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This Time, Artest Deal Is for Real

After the trade had crumbled once, Indiana sends controversial veteran to Sacramento for Stojakovic.

January 26, 2006|Mark Heisler | Times Staff Writer

After suspending Ron Artest on Dec. 6, using all 19 shopping days before Christmas and 31 more before next Christmas, the Indiana Pacers finally found a new home for their controversial forward, sending him to Sacramento for Peja Stojakovic.

"We're gamblers," Sacramento co-owner Gavin Maloof said Wednesday night in New York before the Kings' game against the Knicks, "so we're going to take a chance on him."

As usual with anything involving Artest, it wasn't simple. The deal was agreed to Tuesday but looked as if it would fall through when Artest's agent, Mark Stevens, told the Kings his client didn't want to go there.

Stevens announced that Artest "did not want to be traded to Sacramento weeks ago and he does not want to be traded to Sacramento now."

Meanwhile, Stojakovic, who was told to stay at the Kings' hotel in Philadelphia for Tuesday's game, which they ultimately lost to the 76ers, announced that he, too, felt "kind of disrespected."

Wednesday morning Artest, 26, was summoned to the office of Pacer President Donnie Walsh. The team has been paying his $6.8-million salary but there was no guarantee that would have continued had Artest refused to report.

Within hours, the Pacers announced that the deal had been completed.

The Pacers' search went on for seven weeks and involved the Lakers and Clippers. With Laker Coach Phil Jackson keen to get Artest, General Manager Mitch Kupchak called the Pacers to say they were interested. However, owner Jerry Buss reportedly opposed putting Lamar Odom into any offer and there were no further talks.

The Clippers tried to get Artest for weeks, first offering a package that included reserve forward Chris Wilcox but no starters, turning down the Pacers' request for Corey Maggette.

However, in early January, when the Clippers learned Maggette's injury wouldn't let him return until March -- if at all this season -- they made him available.

However, the Pacers then pulled back for the same reason, the uncertainty about Maggette.

Stojakovic, a 28-year-old two-time All-Star, is one of the game's great shooters. However, he'll be a free agent in the summer and his game has declined in recent seasons.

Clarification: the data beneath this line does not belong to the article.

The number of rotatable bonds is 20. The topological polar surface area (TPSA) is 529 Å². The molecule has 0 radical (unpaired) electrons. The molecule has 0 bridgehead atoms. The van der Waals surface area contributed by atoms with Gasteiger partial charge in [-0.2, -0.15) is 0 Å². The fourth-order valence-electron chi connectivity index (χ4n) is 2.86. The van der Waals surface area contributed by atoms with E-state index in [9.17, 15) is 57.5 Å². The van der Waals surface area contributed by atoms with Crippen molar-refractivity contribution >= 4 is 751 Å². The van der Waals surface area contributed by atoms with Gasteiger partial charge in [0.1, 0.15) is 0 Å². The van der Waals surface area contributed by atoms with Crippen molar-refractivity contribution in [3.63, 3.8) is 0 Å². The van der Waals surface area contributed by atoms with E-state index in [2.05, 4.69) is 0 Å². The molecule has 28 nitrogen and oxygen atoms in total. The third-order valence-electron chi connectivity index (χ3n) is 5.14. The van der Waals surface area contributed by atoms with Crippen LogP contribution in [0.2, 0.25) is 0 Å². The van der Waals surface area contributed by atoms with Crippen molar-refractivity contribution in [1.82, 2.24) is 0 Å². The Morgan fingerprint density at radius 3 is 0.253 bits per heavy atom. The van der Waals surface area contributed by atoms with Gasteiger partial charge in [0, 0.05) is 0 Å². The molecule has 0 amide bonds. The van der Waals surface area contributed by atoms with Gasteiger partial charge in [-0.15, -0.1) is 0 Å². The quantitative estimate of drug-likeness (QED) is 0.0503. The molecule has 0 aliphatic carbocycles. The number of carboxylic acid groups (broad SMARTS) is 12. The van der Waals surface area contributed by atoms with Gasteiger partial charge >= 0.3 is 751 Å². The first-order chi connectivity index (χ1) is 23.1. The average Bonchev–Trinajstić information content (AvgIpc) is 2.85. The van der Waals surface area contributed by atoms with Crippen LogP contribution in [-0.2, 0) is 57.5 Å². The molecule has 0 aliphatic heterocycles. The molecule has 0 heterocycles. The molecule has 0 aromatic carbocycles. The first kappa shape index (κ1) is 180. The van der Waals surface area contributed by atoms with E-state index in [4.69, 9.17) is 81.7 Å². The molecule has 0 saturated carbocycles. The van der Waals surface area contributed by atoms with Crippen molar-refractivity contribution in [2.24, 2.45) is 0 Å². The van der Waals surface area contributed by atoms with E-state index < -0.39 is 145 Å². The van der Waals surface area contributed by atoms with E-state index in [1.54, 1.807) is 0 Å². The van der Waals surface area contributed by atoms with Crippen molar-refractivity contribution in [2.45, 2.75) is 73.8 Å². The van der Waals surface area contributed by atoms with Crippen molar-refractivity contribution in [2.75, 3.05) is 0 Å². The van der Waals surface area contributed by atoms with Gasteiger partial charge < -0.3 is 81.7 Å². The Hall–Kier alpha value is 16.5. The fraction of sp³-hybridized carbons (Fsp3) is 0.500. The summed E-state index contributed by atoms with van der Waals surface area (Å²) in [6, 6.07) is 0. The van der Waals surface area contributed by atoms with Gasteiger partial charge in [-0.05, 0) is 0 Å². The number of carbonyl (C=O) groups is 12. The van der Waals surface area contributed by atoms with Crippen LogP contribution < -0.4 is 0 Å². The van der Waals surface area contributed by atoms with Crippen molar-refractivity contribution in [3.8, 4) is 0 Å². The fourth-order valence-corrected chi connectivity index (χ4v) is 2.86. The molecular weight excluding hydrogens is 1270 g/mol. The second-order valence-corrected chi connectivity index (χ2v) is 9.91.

With the departure of his mentor, Vlade Divac, a great passer who had always found Stojakovic, there were problems getting the ball where he needed it from -- Chris Webber, before he left, and Mike Bibby.

Stojakovic's scoring average peaked at 24.2 points in 2003-04, dropped to 20.1 last season and to 16.5 this season.

Artest played in the 2004 All-Star game. One of the league's rising stars, he's a high scorer and one of the most feared defenders when he's on the floor, which has been rarer and rarer recently.

He played seven games last season and was suspended for the balance by Commissioner David Stern after his charge into the stands started a brawl at Auburn Hills, Mich.

Nevertheless, the Pacers gave Artest one more chance. He got 16 games in before saying he wanted to be traded because he didn't like Coach Rick Carlisle's offense. The team said it would accommodate Artest, suspending him with pay. When Artest asked to return a week later, the Pacers turned him down.

Artest played only two full seasons for the Pacers, who acquired him from Chicago in the 2001-02 season, but they'll never forget him.

In 2002-03, his first full season in Indiana, he was suspended six times, five by the league, once by the team. In celebrated incidents, he squared off on the sideline with Miami Coach Pat Riley and destroyed a TV in a hallway of New York's Madison Square Garden.

In one of his periodic efforts to reform, he stayed out of trouble the next season and the Pacers finished first in the East. Artest was good right up until the closing minutes of the last game of the East finals, when his flagrant foul put Detroit's Richard Hamilton on the line for the free throws that put the Pistons ahead to stay and eliminated the Pacers.

Before last season's brawl, Artest had shaken up the Pacers by asking for a two-week vacation, saying he was tired. He also said he wanted to promote his record label's new CD.

After the melee, several of Artest's teammates, including Jermaine O'Neal and Stephen Jackson, asked management to bring him back.

This season's request to be traded ended all support Artest had left. O'Neal, among others, said the Pacers shouldn't take Artest back. General Manager Larry Bird said he felt "betrayed."

All that remained after that were the details.

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(BEGIN TEXT OF INFOBOX)

Head to head

Season scoring averages for Ron Artest and Peja Stojakovic. Artest spent his first two seasons in Chicago before being traded to Indiana in the 2001-02 season. Stojakovic has played all eight of his seasons in Sacramento:

*--* STOJAKOVIC SEASON G PTS 98-99 48 8.4 99-00 74 11.9 00-01 75 20.4 01-02 71 21.2 02-03 72 19.2 03-04 81 24.2 04-05 66 20.1 05-06 31 16.5 Totals 518 18.3

*--*

*--* ARTEST SEASON G PTS 99-00 72 12.0 00-01 76 11.9 01-02 55 13.2 02-03 69 15.5 03-04 73 18.3 04-05 7 24.6 05-06 16 19.4 Totals 368 14.6

*--*

Source: Associated Press

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